MOBILE phone giant Vodafone extended its cost cutting by another £1 billion today after revealing half-year results in line with its hopes.
The pledge for the period to 2012 comes after Newbury-based Vodafone achieved its original £1 billion savings target a year earlier than expected.
It reported adjusted pre-tax profits of £5.48 billion, up 3.6% in the six months to September 30, but described competition in a key growth market of India as intense and reported a 5.7% drop in revenues in the UK.
Operating profits rose 2.4% to £5.9 billion, keeping Vodafone on track for its full-year target of between £11 billion and £11.8 billion.
Chief executive Vittorio Colao said: "We have confirmed our guidance for the full year, despite the uncertainties of current economic trends."
The company said a quarter of cost savings in the current cost programme were being used to finance the roll-out of new services, such as its Vodafone 360 offer which gathers music, games, photos and video in one place.
The additional £1 billion of savings will come from utilising sourcing and scale benefits, as well as from further overhead reductions. The company did not provide details on how this might impact on job numbers.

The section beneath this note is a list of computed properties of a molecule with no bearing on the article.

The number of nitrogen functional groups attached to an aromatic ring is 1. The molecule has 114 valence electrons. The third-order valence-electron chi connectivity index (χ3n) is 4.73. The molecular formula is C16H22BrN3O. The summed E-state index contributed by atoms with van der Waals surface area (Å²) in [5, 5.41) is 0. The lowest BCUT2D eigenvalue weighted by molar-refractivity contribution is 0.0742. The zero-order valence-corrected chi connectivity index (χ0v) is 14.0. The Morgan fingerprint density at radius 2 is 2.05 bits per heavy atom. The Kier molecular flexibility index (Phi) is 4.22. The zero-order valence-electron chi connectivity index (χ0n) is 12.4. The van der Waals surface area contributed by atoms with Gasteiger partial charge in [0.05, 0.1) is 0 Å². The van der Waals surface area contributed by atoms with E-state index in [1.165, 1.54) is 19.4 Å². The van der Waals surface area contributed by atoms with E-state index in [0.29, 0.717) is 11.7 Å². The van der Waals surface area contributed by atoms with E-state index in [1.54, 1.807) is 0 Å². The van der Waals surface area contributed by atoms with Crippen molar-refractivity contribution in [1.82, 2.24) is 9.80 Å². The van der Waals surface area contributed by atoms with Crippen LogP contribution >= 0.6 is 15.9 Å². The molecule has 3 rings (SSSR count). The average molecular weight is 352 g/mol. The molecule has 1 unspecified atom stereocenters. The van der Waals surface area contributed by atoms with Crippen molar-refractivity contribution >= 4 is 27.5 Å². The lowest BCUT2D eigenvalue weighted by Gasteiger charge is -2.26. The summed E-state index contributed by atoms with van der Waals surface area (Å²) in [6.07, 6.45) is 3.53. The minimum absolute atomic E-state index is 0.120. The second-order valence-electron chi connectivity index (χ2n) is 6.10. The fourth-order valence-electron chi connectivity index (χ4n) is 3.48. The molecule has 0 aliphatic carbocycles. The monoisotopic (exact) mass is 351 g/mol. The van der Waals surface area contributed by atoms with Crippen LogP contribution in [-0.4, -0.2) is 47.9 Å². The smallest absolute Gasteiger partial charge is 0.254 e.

In the UK, where the company faces intense competition, Vodafone’s operating profits fell to £75 million from £182 million a year earlier.
It said pricing pressures and the continued reduction in prepaid customers were only partially offset by higher revenues from data usage.
The recently agreed merger of T-Mobile and Orange in the UK will see Vodafone relegated from second to third place in the sector as the duo take pole position with an estimated 37% market share.
While Vodafone has targeted emerging markets in a bid to offset pressure in Europe, it warned today that competition in India would remain intense "for some time" due to a number of new entrants.
However, it added: "Economic prospects for India remain attractive and in the medium-term, in-market consolidation should improve returns. Vodafone is well positioned to benefit from the long-term opportunity in India."